The Polish government has made excellent use of becoming the biggest beneficiary of EU funds – receiving more than 82 billion EUR in EU Cohesion Policy funding, averaging 8,500 EUR per capita – to become a competitive player among the 27 EU member countries.
Poland’s economy has been growing at an accelerated rate, averaging 4 per cent between 2004 and 2013, while the country leapt from 12th to 8th position among major exporters between 2004 and 2013, accruing a total value of 836 billion EUR in ten years.
Shrewd public investment in new roads, improving the environment, high-speed internet and the development of innovation in business have been instrumental to economic growth. Of 20 regions in the new member states with the fastest rate of convergence, Poland boasts nine, while wide-scale infrastructural improvements have emerged across construction and upgrades to roads and railways, as well as the improvement and modernisation of transport systems. Sewerage and water supply networks have been improved and expanded, along with water treatment and water waste programmes. There has been a focus on developing R&D and fostering innovative business, while successfully investing in Poland’s energy future, especially in light of the need for reducing its dependence on Russian sources as a result of the Ukraine crisis.
The EU’s financial boosts has allowed for the aforementioned deep structural change, while the increase in capital expenditures means accelerating the rate of modernisation and development in the country and also the quality of life of its citizens. Reducing disparities in development across regions has been a focus, as well as unemployment, which fell from 20 per cent in 2003 to less than 13.5 per cent in 2013.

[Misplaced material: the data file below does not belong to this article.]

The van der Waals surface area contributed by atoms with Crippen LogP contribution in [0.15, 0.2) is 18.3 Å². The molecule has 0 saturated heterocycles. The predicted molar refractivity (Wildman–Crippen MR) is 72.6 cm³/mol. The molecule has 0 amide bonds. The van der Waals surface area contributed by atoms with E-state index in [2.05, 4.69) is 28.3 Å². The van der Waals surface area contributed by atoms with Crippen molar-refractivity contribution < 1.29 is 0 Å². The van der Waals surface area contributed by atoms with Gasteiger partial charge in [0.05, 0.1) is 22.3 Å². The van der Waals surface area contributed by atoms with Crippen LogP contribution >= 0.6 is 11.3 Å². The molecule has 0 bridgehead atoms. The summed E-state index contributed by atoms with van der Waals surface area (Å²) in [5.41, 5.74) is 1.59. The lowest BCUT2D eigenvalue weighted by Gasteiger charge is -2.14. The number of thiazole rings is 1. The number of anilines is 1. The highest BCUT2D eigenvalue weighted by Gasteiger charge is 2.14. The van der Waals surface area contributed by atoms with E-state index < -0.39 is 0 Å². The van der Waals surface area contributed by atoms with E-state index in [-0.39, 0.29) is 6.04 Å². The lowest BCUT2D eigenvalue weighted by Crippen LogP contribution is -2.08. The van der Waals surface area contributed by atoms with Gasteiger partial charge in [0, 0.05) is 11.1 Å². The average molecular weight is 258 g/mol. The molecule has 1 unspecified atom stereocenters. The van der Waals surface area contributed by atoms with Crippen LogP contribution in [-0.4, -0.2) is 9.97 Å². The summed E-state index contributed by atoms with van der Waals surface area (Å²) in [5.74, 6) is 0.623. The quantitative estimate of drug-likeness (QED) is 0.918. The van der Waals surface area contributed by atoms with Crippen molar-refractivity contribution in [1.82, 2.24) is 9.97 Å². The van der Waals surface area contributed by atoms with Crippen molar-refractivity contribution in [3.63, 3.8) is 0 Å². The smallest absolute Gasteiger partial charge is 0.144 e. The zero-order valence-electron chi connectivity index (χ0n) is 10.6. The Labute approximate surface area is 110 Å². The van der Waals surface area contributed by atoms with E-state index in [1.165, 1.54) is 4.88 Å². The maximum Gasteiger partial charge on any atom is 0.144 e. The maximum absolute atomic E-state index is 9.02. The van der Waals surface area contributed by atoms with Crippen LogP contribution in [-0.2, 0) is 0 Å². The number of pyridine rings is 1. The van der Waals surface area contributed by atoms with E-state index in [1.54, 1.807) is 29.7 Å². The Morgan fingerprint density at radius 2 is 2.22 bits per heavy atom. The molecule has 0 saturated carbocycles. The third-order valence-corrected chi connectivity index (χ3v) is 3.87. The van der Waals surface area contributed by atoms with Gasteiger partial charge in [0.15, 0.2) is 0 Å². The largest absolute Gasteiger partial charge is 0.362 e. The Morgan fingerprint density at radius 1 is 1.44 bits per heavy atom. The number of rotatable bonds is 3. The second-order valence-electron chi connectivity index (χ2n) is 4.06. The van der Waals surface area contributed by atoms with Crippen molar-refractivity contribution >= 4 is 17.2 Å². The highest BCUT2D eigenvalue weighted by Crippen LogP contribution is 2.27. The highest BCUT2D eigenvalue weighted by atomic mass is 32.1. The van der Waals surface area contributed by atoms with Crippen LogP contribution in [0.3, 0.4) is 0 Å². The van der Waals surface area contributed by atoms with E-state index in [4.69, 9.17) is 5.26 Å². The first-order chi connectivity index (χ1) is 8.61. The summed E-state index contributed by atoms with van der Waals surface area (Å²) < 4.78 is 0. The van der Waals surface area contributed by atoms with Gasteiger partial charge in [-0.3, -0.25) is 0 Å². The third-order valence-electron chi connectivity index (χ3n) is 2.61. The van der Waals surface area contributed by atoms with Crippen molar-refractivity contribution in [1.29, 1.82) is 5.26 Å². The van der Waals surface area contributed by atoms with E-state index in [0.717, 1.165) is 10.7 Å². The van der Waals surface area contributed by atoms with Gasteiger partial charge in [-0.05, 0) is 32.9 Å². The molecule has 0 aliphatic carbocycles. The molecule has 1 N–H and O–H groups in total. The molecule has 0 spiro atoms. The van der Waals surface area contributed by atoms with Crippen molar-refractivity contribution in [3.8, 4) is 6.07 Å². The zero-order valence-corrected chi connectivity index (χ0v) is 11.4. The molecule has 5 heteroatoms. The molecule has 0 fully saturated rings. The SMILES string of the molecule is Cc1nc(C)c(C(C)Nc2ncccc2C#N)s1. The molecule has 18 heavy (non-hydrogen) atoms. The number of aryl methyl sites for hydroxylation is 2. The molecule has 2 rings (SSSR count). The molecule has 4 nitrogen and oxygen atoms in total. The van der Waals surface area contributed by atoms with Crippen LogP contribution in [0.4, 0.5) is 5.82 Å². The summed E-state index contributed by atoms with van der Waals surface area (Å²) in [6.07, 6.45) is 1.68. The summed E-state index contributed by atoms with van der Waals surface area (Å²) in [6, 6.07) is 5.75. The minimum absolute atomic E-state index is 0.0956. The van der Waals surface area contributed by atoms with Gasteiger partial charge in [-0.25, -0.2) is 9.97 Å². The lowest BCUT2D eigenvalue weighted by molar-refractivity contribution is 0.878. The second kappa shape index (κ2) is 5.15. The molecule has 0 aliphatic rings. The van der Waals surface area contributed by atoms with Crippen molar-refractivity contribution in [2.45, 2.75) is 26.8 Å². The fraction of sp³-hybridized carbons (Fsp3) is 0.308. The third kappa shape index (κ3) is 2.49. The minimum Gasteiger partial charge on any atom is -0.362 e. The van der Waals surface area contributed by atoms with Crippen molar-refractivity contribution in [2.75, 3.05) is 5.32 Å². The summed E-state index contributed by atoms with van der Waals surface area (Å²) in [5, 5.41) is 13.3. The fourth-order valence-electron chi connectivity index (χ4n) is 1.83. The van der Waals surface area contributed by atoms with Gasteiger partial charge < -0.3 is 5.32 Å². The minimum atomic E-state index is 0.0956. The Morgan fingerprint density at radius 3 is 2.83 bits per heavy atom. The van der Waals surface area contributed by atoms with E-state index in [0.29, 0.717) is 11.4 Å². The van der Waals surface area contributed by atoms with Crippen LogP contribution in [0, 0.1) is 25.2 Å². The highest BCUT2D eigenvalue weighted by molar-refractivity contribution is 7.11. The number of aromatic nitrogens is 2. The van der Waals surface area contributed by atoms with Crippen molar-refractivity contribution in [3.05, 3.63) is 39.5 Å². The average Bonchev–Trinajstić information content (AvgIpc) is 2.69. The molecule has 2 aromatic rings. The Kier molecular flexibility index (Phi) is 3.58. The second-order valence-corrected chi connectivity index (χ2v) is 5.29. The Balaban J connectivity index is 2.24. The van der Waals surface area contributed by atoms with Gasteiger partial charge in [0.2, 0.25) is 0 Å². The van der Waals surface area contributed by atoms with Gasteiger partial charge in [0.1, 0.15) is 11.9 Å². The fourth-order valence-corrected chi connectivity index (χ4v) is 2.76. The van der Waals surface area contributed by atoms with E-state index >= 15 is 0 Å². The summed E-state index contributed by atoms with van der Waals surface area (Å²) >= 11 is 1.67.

According to POLITYKA Insight’s Ten Years in the EU: What has changed about Poland, the country’s gross domestic product nearly doubled and the GDP per capita jumped from almost 50 per cent in 2003 to 69.9 per cent of the EU average in 2013. The number of households with a dishwasher increased by over 500 per cent, 146 per cent for those with a computer and/or car. Over three quarters of households now have access to the internet, as opposed to 2004’s one in four. Meanwhile, the scale of poverty has decreased, while the population has become slightly more secular, hard working, socially liberal and tolerant than before accession.
Although the number of Poles studying at foreign universities has doubled, investment in Polish universities has also tripled, while the nature of emigration has shifted from permanent settlement to the short-term. The highest number of Poles living abroad are in the UK at 637,000 (followed by Germany at 500,000), the majority of whom work in logistics, the hotel industry and gastronomy; the rest in banking, finance and administration, education, healthcare, transport and communication.
Poland’s continued success accounts for a significant improvement in its international reputation, raising its profile in global competitiveness rankings and evaluations of financial credibility, while playing an increasingly significant role in EU decision-making. Poland has actively supported the idea of the single market, not only as the engine of Europe but also as being of great benefit to its national interests.